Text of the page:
Tuesday, May 26, 2015

Old footage of downtown Spearfish

From the intersection of Main & Hudson, looking north..  The old American National Bank is in the distance at left; the Matthews Block is on the right.

Saturday, May 23, 2015

HBO's Deadwood series still lures visitors

Rich in flavor but short on facts, the HBO television series Deadwood keeps bringing new visitors to town.  One of the folks quite smitten with the series was Emilie Rusch, who wrote about Deadwood in this story for the Denver Post.  Read Searching for the ghosts of old Deadwood in the Black Hills.

Tuesday, May 5, 2015

Society gathering in Lead a "huge success"

It was one of the more enjoyable meetings in recent memory, and society president Norma Kraemer dubbed it a "huge success."  And much of that success had to do with the special historic venue for the Lawrence County Historical Society and its 2015 spring meeting.

Homestake Opera House in about 1914
It was a step back into time as we gathered at the Homestake Opera House at 313 West Main in downtown Lead.  Built in August of 1914, the Homestake Opera House and Recreational Building was reportedly the brainchild of Phoebe Apperson Hearst and long-time Homestake Mine Superintendent Thomas Grier.  Phoebe's husband, George Hearst, was the force behind the Homestake Mining Company — and it was Phoebe Hearst's financial support that allowed the facility to be completed.

In this historical setting, LCHS members enjoyed a scrumptious buffet luncheon that was catered by the folks from Cheyenne Crossing, and their boss — David Brueckner — was there to make sure everything was as it should be.  And it was.

LCHS Norma Kraemer reaffirmed the society's recently-acquired status as a 501 (c)(3) nonprofit organization in the eyes of the Internal Revenue Service.  This is a move that is expected to bolster LCHS activities and fundraising capabilities.  She also heralded the most recent LCHS publication, "Lawrence County, South Dakota, Timelines," spearheaded by board member Mary Gallup-Livingston.

Three directors of the society were re-elected to new three-year terms.  They were Norma Kraemer, Jacke Mitchell, and Mary Gallup-Livingston.  Additionally, Norma Kraemer and Kim Keehn were selected as President and Vice-President, respectively.  Donna Watson was again tapped to serve as Secretary and Jacke Mitchell as Treasurer.  Congratulations and thanks to these good folks for their willingness to serve!

LCHS members enjoy the Opera House lobby
As a special bonus, door prizes were presented to several lucky members. These were historic topographical quadrangle maps produced years ago by the U. S. Geological Survey.  A tip of the hat and thanks to Mary Gallup-Livingston, who's been spending much time with maps of late, chronicling the schools of early Lawrence County.

The next general membership meeting for the Lawrence County Historical Society will be held at the Homestake Adams Research and Cultural Center in Deadwood on Sunday, September 27th.  Mike Fosha from the South Dakota Archeological Center will be featured on the program.  You'll be learning more about that in the weeks to come.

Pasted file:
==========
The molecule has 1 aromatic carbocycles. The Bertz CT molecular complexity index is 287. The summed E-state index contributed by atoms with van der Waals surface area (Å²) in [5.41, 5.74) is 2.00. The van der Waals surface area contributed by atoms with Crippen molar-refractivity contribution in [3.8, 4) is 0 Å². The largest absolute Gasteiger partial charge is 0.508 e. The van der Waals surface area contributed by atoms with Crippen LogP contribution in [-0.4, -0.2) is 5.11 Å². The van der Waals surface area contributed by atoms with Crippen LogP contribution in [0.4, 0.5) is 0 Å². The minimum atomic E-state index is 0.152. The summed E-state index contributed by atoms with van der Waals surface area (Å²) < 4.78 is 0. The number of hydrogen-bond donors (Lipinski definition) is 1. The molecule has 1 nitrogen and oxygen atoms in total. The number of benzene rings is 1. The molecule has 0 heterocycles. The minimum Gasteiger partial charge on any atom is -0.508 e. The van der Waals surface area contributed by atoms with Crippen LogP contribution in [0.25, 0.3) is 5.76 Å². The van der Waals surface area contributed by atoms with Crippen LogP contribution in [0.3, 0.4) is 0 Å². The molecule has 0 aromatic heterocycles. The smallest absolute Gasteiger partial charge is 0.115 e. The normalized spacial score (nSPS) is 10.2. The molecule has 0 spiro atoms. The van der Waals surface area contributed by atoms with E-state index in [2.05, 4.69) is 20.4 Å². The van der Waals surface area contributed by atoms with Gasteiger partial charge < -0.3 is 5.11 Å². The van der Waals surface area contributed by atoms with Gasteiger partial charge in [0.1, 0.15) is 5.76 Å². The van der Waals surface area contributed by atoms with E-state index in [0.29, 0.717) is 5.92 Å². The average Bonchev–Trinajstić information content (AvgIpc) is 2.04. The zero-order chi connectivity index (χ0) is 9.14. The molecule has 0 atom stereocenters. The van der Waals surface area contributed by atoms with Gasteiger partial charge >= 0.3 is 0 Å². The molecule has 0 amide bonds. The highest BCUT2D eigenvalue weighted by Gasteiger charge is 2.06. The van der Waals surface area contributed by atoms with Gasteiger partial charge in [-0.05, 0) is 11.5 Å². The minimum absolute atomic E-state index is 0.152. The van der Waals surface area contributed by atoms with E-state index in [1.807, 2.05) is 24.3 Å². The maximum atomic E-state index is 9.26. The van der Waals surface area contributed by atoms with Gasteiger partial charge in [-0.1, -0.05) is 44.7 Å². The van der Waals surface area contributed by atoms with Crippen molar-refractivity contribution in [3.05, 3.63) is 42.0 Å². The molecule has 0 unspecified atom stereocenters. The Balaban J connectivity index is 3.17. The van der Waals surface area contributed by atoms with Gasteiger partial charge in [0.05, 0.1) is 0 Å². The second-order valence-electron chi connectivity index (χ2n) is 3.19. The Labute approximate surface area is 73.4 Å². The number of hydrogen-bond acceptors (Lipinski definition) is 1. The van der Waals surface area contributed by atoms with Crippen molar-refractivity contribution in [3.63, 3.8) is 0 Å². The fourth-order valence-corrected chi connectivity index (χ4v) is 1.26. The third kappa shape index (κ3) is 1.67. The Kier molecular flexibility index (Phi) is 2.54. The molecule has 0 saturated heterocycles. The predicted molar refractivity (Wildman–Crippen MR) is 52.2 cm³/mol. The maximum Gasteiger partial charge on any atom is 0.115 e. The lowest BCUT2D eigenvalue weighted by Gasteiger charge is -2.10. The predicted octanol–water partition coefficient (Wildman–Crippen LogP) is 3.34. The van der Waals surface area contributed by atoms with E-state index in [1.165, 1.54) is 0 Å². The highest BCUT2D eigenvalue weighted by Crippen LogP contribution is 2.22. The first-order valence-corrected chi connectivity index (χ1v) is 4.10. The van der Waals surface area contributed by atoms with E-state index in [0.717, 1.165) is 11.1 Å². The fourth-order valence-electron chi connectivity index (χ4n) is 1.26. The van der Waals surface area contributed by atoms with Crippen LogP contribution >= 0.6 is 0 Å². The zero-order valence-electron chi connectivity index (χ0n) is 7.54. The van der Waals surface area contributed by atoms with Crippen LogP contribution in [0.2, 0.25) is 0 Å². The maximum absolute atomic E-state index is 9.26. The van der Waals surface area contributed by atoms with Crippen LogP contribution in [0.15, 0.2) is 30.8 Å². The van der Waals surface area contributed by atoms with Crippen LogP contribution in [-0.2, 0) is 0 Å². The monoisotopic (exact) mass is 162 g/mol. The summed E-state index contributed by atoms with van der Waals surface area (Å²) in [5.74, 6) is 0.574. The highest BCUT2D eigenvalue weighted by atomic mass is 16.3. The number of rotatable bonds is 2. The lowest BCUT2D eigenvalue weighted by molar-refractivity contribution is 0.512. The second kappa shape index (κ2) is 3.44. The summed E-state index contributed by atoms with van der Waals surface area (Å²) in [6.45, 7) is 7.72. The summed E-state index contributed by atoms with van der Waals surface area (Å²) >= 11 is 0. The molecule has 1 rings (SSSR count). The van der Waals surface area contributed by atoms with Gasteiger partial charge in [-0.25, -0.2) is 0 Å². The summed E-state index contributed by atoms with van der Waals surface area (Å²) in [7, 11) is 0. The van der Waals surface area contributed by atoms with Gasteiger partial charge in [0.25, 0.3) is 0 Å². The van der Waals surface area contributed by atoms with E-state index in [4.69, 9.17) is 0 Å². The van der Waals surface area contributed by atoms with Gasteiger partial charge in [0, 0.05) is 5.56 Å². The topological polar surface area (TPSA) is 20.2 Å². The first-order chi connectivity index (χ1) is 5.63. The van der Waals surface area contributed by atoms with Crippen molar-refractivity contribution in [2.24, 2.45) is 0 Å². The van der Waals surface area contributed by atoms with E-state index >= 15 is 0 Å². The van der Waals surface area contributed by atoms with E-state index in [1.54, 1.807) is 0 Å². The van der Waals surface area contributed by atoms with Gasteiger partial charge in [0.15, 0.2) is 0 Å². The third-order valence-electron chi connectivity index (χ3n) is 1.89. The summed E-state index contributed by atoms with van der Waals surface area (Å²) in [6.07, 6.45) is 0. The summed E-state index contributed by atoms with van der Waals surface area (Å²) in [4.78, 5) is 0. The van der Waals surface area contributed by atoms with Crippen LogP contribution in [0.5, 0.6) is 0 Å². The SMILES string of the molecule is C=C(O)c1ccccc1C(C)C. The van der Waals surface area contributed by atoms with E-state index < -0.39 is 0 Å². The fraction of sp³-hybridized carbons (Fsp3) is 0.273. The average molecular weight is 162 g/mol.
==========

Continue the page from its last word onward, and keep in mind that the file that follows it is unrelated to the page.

Attending "The Best Little Whorehouse in Texas" was the highlight of the day for many attendees.  The Gold Camp players did a fine job tickling our funny bones and demonstrating some exceptional acting and singing abilities.  It was very well done, and — of course — the venue made it really special.

Sarah Carlson provided a first-rate tour!
For other society members, the tour of the Historic Homestake Opera House was most special.  Sarah Carlson, Executive Director of the Opera House provided us with a guided tour that was rich in revealing great artistry and craftsmanship — both in original construction of the building, as well as in restoration work that has been ongoing since the Historic Homestake Opera House Society was formed in 1998.

This old building really is a treasure.  Homestake started construction in 1912 to include a library, swimming pool, bowling alley, meeting rooms, and of course the Opera House.  The facility was completed in 1914 and it became the hub of social and cultural activity in Lead and the surrounding area for some 70 years.    It was in 1984, however, that fire destroyed much of the theater, and it lay dormant for 11 long years.

We've posted a few photos of our visit to the Homestake Opera House in our LCHS Photo Gallery.  But what you'll see is just the tip of the iceberg.  

In the pool!  Look in our LCHS Gallery
So much has been done, and Director Sarah Carlson underscored that the next big step will be restoration of the Opera House stage, which is a focal point for activities in the facility.  To illustrate its heightened level of use, Carlson noted that some 70 performing arts events are on the calendar, along with five weddings, and more than two dozen bus tours.  They're also anticipating tours for some 600 elementary school students.  The ongoing restoration has definitely spurred increased activity and interest in the historic building. 

The restoration has given the Opera House new life, and you can learn more about it and the Homestake Opera House Society by visiting their website at HomestakeOperaHouseSociety.org